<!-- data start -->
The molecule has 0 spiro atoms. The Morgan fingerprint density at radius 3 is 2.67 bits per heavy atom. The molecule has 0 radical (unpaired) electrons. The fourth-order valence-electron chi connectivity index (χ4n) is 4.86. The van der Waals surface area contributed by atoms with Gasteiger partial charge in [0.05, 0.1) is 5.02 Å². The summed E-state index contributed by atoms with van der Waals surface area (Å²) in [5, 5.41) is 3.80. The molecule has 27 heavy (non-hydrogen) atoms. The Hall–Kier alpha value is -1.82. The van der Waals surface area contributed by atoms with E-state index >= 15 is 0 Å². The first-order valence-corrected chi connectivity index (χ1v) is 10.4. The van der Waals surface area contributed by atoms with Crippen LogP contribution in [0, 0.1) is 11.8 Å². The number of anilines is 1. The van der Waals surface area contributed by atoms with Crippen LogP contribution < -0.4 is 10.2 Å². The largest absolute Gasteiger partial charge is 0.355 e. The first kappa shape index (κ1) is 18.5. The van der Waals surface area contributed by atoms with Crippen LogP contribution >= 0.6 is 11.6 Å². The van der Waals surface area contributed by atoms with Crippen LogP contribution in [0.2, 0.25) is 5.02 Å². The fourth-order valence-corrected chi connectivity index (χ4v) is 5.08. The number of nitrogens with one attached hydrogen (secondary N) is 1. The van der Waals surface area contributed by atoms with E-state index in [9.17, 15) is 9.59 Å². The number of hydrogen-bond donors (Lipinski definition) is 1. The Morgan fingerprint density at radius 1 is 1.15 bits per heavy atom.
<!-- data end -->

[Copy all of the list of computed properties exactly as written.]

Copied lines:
The molecule has 0 spiro atoms. The Morgan fingerprint density at radius 3 is 2.67 bits per heavy atom. The molecule has 0 radical (unpaired) electrons. The fourth-order valence-electron chi connectivity index (χ4n) is 4.86. The van der Waals surface area contributed by atoms with Gasteiger partial charge in [0.05, 0.1) is 5.02 Å². The summed E-state index contributed by atoms with van der Waals surface area (Å²) in [5, 5.41) is 3.80. The molecule has 27 heavy (non-hydrogen) atoms. The Hall–Kier alpha value is -1.82. The van der Waals surface area contributed by atoms with E-state index >= 15 is 0 Å². The first-order valence-corrected chi connectivity index (χ1v) is 10.4. The van der Waals surface area contributed by atoms with Crippen LogP contribution in [0, 0.1) is 11.8 Å². The number of anilines is 1. The van der Waals surface area contributed by atoms with Crippen LogP contribution < -0.4 is 10.2 Å². The largest absolute Gasteiger partial charge is 0.355 e. The first kappa shape index (κ1) is 18.5. The van der Waals surface area contributed by atoms with Crippen LogP contribution >= 0.6 is 11.6 Å². The van der Waals surface area contributed by atoms with Crippen LogP contribution in [0.2, 0.25) is 5.02 Å². The fourth-order valence-corrected chi connectivity index (χ4v) is 5.08. The number of nitrogens with one attached hydrogen (secondary N) is 1. The van der Waals surface area contributed by atoms with E-state index in [9.17, 15) is 9.59 Å². The number of hydrogen-bond donors (Lipinski definition) is 1. The Morgan fingerprint density at radius 1 is 1.15 bits per heavy atom.